The M&G was fun, and I got to tell Roth that when I grow up I want to have as much fun as he does at work. They signed autographs and took pictures with people – it was much less stiff than the usual, too. We headed off afterwards for a sandwich, a shower and a good night’s sleep. In general though, not much value for money considering how much more expensive the VIP tickets were, even though the seats were good. Also, the fact that most merchandising sold out showed poor planning.

Collage. The ticket reading the name of the concert, the autographs of the three main artists, and a plush of a Final Fantasy imaginary being, it looks like a white teddy bear with a huge pink nose, a red ball on top of it and cute wings

4th February 2023: Ramen with Friends

We had bed and breakfast at the hotel, and the latter was fantastic. The buffet had both a juice bar and a milk bar – both of which I sampled, of course. I overdid it with the fried egg, I fear, but they were just cooked and it looked just too appetizing not to fall for one. After breakfast, we packed up, vacated the room, and asked the hotel to keep our bags for a couple of hours. We went to the science museum Museu de Ciències Naturals NAT, where we spent a couple of hours. This is the only place where they refused to speak Spanish to us.

The museum is divided in several areas. The first one is “history of the Earth”, where you can see a few interactive exhibits, fossils and reproductions. The second one is the collection of living animals, most of the stuffed, some of them just skeletons. There was another one about fungi – with the edible ones exhibited in tins. Then there was one on plants, and finally rocks and minerals. Not a bad place to spend a couple of hours, but it is just one of those places that takes itself much more seriously than it should, to the point that it felt pretentious. Some items were exhibited over and over again, as if they just wanted to use up the room – I counted at least eight elbaite specimens in different locations, and there were a bunch of reproductions taking up important spaces, you would believe they were originals if not paying lots of attention to the writing, and the blue light made for horrid photographs.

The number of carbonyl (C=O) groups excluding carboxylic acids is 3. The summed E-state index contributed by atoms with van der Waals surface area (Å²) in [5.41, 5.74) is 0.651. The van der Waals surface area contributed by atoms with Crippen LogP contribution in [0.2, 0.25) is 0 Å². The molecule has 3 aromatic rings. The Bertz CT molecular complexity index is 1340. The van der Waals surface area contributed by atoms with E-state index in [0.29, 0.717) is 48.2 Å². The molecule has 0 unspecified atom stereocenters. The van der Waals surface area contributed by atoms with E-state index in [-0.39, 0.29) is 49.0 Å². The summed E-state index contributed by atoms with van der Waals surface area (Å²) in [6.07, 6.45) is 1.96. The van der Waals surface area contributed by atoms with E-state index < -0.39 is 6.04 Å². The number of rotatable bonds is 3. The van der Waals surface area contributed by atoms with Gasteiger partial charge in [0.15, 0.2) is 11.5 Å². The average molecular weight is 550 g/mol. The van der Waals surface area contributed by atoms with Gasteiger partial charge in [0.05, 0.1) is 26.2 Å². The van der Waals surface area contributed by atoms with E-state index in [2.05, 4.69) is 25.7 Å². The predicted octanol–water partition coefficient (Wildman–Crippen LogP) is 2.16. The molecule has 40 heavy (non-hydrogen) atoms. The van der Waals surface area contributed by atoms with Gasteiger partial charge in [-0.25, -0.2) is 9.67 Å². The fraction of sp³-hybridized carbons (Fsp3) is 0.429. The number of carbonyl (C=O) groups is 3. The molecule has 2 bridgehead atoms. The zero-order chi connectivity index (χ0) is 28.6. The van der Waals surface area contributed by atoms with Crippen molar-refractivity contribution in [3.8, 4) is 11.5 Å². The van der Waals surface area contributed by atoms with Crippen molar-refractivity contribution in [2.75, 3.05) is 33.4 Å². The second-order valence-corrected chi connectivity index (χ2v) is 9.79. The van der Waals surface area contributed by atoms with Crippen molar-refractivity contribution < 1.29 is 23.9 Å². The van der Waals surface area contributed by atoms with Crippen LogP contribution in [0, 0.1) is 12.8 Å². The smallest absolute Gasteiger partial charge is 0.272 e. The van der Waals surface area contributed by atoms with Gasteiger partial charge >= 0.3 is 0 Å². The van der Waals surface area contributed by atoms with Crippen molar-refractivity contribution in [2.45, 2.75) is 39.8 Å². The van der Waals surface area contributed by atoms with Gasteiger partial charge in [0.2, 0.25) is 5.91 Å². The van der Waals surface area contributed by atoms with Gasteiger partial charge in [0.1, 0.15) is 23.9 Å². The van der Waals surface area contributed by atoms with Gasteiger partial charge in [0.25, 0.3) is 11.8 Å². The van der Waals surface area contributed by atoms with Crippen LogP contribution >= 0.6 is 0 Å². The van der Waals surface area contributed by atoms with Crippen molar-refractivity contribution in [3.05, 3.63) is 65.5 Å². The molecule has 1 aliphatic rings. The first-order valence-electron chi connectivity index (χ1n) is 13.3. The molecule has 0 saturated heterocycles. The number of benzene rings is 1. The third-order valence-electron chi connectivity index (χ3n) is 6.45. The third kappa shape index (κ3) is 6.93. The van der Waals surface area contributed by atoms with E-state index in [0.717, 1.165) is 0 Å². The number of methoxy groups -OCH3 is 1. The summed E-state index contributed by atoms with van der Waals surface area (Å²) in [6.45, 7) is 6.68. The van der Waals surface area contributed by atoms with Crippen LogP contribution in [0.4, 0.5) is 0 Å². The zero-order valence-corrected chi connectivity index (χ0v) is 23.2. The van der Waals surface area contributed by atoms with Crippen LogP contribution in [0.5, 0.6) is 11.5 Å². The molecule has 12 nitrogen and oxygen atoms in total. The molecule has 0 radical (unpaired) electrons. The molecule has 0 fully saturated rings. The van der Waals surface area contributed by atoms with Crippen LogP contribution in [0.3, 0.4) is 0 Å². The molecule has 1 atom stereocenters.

Collage. Four pictures show prehistoric animals in blue light, stuffed animals, a tin of mushrooms along real specimens, a red algae and some shiny rocks.

We transited to Sants train station to drop off my sibling’s bag at the cloakroom there and went on to meet my Barcelona friends E**** and P***o who had offered to take us to eat really-real Japanese ramen. Since I had a feeling that the restaurant would be on the small-ish side, and my sibling’s luggage was a bit oversized since they had cosplayed for the concert, I decided on the Sants detour for convenience.

The restaurant is called KOBUTA ramen i més (Kobuta Ramen and More) and I was amused when all of us made the same choice – tonkotsu miso ramen with an extra of half an egg, and water; then we shared some gyoza (dumplings) and karaage (fried chicken). The restaurant is not cheap, but the food makes up for that, it is very authentic Japanese food.